Morning Commentary: For Every Action, There is an Unequal and Opposite Reaction

Foreign Exchange - Morning Commentary
For Every Action, There is an Unequal and Opposite Reaction
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Andrew Kositkun
Andrew Kositkun
Foreign Exchange Head Trader
Equities around the world find themselves in a sea of red once again as concerns in the Middle East rattle the markets.  Yesterday, Iraq’s parliament voted to remove US troops from the country, to which the US Administration has threatened heavy sanctions should Iraq actually force US troops out. 

Moreover, in Iran, the rhetoric has turned even more hostile with President Trump warning Iran of major US retaliation “in a disproportionate manner.”  So far, the most significant action out of Iran has been the announcement that it would no longer abide by uranium enrichment limits as set out in the 2015 nuclear deal.  Ultimately, this really should not be a surprise to anyone and is, frankly, more symbolic than anything else. 

While this announcement effectively ends the 2015 nuclear deal, Iran will continue to cooperate with the United Nations’ nuclear watchdog and plans to return to full compliance to the deal’s original terms once US sanctions are lifted.  As part of the announcement to end compliance with the 2015 deal, Foreign Minister Javad Zarif also made it clear that all steps in withdrawing from the accord can be reversed.  

Notably, Iran’s first official reaction to the Soleimani was to take action on its nuclear agreement, as opposed to direct military action.  While Iran’s move has escalated tensions, on balance, it can be argued that this was a positive step as anything Iran can do that is short of military action should reduce the risk this escalates into a direct war between the US and Iran.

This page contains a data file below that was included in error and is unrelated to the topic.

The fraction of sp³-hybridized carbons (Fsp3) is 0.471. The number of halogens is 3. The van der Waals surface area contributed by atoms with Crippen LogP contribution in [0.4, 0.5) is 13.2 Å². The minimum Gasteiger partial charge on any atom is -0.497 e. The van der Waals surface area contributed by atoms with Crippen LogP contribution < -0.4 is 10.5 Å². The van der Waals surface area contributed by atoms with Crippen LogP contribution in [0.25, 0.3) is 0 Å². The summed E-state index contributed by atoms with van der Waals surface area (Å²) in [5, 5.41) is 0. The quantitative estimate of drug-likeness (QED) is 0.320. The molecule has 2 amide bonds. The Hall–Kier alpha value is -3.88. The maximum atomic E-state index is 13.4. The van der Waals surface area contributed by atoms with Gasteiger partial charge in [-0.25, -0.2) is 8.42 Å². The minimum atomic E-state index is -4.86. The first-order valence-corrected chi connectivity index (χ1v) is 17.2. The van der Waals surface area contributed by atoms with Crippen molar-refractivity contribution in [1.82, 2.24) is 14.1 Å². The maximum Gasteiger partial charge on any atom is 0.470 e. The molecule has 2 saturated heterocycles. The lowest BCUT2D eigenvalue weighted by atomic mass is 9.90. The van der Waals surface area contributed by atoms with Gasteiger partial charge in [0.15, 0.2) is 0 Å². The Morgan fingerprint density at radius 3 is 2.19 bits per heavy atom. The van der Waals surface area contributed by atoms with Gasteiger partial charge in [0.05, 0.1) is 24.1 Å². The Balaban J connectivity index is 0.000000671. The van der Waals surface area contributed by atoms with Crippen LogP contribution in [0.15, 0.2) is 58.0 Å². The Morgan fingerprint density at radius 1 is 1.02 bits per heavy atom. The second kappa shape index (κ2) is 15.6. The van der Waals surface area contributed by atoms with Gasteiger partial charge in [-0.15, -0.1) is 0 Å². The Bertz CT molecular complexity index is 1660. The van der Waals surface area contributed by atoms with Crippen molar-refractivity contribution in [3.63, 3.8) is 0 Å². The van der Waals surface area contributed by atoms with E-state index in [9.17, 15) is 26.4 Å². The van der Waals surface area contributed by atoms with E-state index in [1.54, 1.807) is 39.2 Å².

• As would be expected, oil is one of the biggest movers in the markets today with Brent futures rising ~3.1% to ~$71 a barrel before giving back those gains.  Oil has been rallying since October, despite limited evidence of a pick-up in global growth.  With Brent futures sitting around where they were after Saudi energy facilities were attacked, further oil price gains are likely limited without a major supply disruption.   
  • Further progress has been made on the Phase 1 deal between the US and China with China reportedly sending top negotiator Liu He to Washington on Jan. 15 to sign the agreement.  Economically, PMI data out of China came in a bit disappointing at 52.6 versus the last print of 53.2 but remains in expansionary territory. 
  • European data came in better than expected with German retail sales coming in at 2.1% MoM versus expectations for a 1.0% print.  Additionally, Eurozone services and composite PMI data both beat expectations with services coming in at 52.8 and the composite survey printing 50.9. 
  • The House of Commons returns from its Christmas recess and will begin debating the Brexit bill.  With an 80 seat majority, the Conservatives are widely expected to pass the bill.  Additionally, Labor meets to set a timeline for selecting a new leader.  Data-wise, services and composite PMIs both beat expectations. 
  • US services and composite PMI were both revised up to 52.8 and 52.7, respectively.  
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